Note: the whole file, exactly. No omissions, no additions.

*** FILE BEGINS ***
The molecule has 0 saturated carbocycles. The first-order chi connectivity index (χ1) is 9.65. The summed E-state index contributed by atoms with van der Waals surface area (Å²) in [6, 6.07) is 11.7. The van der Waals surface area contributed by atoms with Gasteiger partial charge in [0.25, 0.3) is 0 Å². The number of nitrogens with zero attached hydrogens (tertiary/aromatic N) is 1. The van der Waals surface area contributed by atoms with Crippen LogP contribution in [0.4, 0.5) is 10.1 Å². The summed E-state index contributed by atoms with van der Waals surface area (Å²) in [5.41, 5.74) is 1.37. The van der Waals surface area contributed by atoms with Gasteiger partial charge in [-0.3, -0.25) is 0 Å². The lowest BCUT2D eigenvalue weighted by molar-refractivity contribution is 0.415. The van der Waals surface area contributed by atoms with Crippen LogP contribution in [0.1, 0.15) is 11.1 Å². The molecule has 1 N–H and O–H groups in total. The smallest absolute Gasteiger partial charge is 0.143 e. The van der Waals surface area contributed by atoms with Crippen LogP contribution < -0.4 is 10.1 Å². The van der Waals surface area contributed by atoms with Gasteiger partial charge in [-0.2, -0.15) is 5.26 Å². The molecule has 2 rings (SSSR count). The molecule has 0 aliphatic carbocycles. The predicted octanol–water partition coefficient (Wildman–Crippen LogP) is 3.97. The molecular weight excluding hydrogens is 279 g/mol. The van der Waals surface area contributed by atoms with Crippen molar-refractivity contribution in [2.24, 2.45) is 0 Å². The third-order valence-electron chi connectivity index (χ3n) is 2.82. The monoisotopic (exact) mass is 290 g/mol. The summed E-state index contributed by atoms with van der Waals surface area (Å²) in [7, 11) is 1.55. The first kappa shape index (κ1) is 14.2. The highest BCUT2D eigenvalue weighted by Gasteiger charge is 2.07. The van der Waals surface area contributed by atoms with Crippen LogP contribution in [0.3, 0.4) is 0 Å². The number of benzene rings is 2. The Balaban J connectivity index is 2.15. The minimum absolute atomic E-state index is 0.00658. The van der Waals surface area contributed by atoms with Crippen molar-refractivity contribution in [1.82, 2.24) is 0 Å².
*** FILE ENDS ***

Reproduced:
The molecule has 0 saturated carbocycles. The first-order chi connectivity index (χ1) is 9.65. The summed E-state index contributed by atoms with van der Waals surface area (Å²) in [6, 6.07) is 11.7. The van der Waals surface area contributed by atoms with Gasteiger partial charge in [0.25, 0.3) is 0 Å². The number of nitrogens with zero attached hydrogens (tertiary/aromatic N) is 1. The van der Waals surface area contributed by atoms with Crippen LogP contribution in [0.4, 0.5) is 10.1 Å². The summed E-state index contributed by atoms with van der Waals surface area (Å²) in [5.41, 5.74) is 1.37. The van der Waals surface area contributed by atoms with Gasteiger partial charge in [-0.3, -0.25) is 0 Å². The lowest BCUT2D eigenvalue weighted by molar-refractivity contribution is 0.415. The van der Waals surface area contributed by atoms with Crippen LogP contribution in [0.1, 0.15) is 11.1 Å². The molecule has 1 N–H and O–H groups in total. The smallest absolute Gasteiger partial charge is 0.143 e. The van der Waals surface area contributed by atoms with Crippen LogP contribution < -0.4 is 10.1 Å². The van der Waals surface area contributed by atoms with Gasteiger partial charge in [-0.2, -0.15) is 5.26 Å². The molecule has 2 rings (SSSR count). The molecule has 0 aliphatic carbocycles. The predicted octanol–water partition coefficient (Wildman–Crippen LogP) is 3.97. The molecular weight excluding hydrogens is 279 g/mol. The van der Waals surface area contributed by atoms with Crippen molar-refractivity contribution in [2.24, 2.45) is 0 Å². The third-order valence-electron chi connectivity index (χ3n) is 2.82. The monoisotopic (exact) mass is 290 g/mol. The summed E-state index contributed by atoms with van der Waals surface area (Å²) in [7, 11) is 1.55. The first kappa shape index (κ1) is 14.2. The highest BCUT2D eigenvalue weighted by Gasteiger charge is 2.07. The van der Waals surface area contributed by atoms with Crippen LogP contribution in [0.3, 0.4) is 0 Å². The number of benzene rings is 2. The Balaban J connectivity index is 2.15. The minimum absolute atomic E-state index is 0.00658. The van der Waals surface area contributed by atoms with Crippen molar-refractivity contribution in [1.82, 2.24) is 0 Å².